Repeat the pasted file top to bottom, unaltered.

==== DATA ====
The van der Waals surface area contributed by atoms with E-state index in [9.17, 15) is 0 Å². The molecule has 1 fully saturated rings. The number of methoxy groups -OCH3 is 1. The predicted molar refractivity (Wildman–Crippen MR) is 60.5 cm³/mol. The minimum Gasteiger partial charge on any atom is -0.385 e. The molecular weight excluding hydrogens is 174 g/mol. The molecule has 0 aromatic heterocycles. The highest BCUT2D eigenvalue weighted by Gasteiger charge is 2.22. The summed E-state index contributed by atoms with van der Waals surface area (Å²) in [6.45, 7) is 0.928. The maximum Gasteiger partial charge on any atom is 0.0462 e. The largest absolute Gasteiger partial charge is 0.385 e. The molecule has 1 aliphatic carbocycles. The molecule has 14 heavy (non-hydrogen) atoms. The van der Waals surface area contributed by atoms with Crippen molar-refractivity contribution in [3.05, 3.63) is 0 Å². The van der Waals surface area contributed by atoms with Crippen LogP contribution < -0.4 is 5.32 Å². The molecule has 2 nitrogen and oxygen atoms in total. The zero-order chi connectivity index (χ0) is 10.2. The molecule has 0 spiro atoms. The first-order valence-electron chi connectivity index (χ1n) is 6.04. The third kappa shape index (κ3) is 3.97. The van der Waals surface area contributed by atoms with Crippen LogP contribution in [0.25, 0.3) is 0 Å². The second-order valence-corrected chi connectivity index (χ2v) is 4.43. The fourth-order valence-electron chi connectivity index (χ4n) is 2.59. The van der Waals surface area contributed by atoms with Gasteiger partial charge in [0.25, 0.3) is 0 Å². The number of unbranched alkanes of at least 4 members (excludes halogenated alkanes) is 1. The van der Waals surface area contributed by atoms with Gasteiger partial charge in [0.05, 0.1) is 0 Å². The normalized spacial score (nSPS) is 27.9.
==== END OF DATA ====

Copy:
The van der Waals surface area contributed by atoms with E-state index in [9.17, 15) is 0 Å². The molecule has 1 fully saturated rings. The number of methoxy groups -OCH3 is 1. The predicted molar refractivity (Wildman–Crippen MR) is 60.5 cm³/mol. The minimum Gasteiger partial charge on any atom is -0.385 e. The molecular weight excluding hydrogens is 174 g/mol. The molecule has 0 aromatic heterocycles. The highest BCUT2D eigenvalue weighted by Gasteiger charge is 2.22. The summed E-state index contributed by atoms with van der Waals surface area (Å²) in [6.45, 7) is 0.928. The maximum Gasteiger partial charge on any atom is 0.0462 e. The largest absolute Gasteiger partial charge is 0.385 e. The molecule has 1 aliphatic carbocycles. The molecule has 14 heavy (non-hydrogen) atoms. The van der Waals surface area contributed by atoms with Crippen molar-refractivity contribution in [3.05, 3.63) is 0 Å². The van der Waals surface area contributed by atoms with Crippen LogP contribution < -0.4 is 5.32 Å². The molecule has 2 nitrogen and oxygen atoms in total. The zero-order chi connectivity index (χ0) is 10.2. The molecule has 0 spiro atoms. The first-order valence-electron chi connectivity index (χ1n) is 6.04. The third kappa shape index (κ3) is 3.97. The van der Waals surface area contributed by atoms with Crippen LogP contribution in [0.25, 0.3) is 0 Å². The second-order valence-corrected chi connectivity index (χ2v) is 4.43. The fourth-order valence-electron chi connectivity index (χ4n) is 2.59. The van der Waals surface area contributed by atoms with Gasteiger partial charge in [0.25, 0.3) is 0 Å². The number of unbranched alkanes of at least 4 members (excludes halogenated alkanes) is 1. The van der Waals surface area contributed by atoms with Gasteiger partial charge in [0.05, 0.1) is 0 Å². The normalized spacial score (nSPS) is 27.9.